Babies are most connected to their feelings when they are tired (like us!) and so are most likely to cry at the end of a day, especially at the end of a busy day, when they have more stress to release.  So you can expect your baby to cry more if you have been out in busy places, have had new experiences, or if you have been stressed that day. Most babies, if they are held and given loving presence at the end of the day, will cry in our arms.  

What happens when babies are given regular opportunity to cry in arms?

When a parent is able to distinguish between a baby’s immediate needs, and his needs to release stress, and regularly holds her baby in her arms whilst he cries for the latter reason, a baby releases stress hormones from his body.  Research shows that tears related to upset feelings contain stress hormones.  The tears release the hormones, and the physical movement releases physical tension.  A baby who expresses his feelings fully in the arms of his parent, expresses a full chunk of feelings, and emerges, calm, relaxed, making aware eye contact, with a relaxed but alert body.  He sleeps more calmly, he smiles more, he is alert and engaged in what he is doing.  He goes to sleep when he is tired, and sleeps with relaxed muscles.  When parents practice Aware Parenting, they can clearly see these kinds of things.  I suggest that parents don’t just believe in Aware Parenting just because they’ve read the book – but rather, believe it when they see that their baby is more relaxed, makes more eye contact, smiles more, and sleeps more peacefully.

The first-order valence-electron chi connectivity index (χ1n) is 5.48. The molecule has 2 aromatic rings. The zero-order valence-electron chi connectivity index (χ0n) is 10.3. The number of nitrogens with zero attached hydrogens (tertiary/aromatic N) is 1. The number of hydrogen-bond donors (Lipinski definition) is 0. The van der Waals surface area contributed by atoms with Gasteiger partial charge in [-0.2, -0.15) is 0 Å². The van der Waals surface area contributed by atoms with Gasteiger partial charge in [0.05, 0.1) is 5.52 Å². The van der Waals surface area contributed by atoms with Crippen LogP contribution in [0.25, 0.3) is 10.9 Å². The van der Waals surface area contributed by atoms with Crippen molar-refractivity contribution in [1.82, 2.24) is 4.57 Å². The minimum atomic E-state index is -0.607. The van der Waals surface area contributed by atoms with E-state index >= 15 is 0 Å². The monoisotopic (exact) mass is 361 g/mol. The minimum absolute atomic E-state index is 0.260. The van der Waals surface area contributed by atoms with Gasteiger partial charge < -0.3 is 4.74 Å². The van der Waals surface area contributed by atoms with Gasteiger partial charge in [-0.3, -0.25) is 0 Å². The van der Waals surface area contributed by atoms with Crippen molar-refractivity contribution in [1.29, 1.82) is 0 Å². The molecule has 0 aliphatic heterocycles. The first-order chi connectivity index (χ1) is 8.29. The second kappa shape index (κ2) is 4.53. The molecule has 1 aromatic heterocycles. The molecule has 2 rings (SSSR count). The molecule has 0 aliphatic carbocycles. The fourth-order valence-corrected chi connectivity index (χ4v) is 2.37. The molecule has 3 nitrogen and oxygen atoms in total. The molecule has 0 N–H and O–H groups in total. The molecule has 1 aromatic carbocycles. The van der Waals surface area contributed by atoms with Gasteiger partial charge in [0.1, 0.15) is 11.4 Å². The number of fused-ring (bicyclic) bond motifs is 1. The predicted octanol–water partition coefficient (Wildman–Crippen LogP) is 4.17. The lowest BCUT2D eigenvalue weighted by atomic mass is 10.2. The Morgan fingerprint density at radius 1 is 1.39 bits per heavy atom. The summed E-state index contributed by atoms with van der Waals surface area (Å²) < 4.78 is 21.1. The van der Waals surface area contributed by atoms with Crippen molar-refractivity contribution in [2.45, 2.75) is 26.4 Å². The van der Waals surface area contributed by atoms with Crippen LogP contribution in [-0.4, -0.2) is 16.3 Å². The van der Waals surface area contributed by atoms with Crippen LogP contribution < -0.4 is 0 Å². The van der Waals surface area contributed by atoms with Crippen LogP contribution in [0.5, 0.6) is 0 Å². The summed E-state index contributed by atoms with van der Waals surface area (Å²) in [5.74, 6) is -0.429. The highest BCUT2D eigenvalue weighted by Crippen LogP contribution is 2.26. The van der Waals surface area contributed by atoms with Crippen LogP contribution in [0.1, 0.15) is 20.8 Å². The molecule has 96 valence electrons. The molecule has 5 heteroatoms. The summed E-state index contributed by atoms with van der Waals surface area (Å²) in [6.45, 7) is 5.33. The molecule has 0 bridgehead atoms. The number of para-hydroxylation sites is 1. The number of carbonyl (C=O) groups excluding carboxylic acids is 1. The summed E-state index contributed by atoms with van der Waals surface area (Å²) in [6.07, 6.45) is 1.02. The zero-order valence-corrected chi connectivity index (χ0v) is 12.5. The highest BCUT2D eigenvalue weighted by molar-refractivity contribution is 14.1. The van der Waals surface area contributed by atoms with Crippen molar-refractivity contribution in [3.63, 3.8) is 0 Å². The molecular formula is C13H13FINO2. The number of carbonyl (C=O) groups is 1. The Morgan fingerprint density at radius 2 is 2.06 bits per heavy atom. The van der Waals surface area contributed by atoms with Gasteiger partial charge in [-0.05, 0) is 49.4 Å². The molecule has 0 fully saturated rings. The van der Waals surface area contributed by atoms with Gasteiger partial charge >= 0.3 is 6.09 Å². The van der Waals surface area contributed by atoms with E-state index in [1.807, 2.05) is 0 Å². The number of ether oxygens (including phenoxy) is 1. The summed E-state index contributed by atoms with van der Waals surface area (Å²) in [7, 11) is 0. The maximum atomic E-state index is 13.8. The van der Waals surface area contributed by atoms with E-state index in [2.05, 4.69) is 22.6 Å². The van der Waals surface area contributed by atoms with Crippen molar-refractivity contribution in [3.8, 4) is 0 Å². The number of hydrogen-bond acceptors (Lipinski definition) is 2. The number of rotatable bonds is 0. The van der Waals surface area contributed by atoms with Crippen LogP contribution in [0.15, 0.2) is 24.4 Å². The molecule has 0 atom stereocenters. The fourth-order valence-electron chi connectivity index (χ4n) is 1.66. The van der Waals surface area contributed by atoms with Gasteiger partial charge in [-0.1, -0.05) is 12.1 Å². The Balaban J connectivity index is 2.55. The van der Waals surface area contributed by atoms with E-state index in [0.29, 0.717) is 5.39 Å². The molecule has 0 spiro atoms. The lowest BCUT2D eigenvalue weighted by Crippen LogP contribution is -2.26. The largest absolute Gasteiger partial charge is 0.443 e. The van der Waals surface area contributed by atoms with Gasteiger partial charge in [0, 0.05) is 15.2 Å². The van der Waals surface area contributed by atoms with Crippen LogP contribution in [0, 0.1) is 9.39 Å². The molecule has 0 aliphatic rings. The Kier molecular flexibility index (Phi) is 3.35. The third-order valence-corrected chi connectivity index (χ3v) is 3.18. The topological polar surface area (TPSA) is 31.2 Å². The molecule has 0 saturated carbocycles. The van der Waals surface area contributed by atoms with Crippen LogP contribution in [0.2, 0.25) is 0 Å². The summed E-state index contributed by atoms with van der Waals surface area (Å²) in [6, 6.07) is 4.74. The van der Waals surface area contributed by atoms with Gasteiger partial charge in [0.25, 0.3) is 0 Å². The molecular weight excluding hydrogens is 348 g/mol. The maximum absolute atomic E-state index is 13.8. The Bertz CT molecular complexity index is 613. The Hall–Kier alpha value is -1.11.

Aware Parenting – is it for you?

It is certainly not an approach that appeals to everyone.  It is most likely to appeal to you if you have experienced the benefits of crying and expressing your feelings to someone who offers you loving empathy.  Perhaps you have been held whilst you cry, and then found that afterwards you were more relaxed, alert, and aware, able to see colours morebrightly, think more clearly, and were more joyful and vibrant.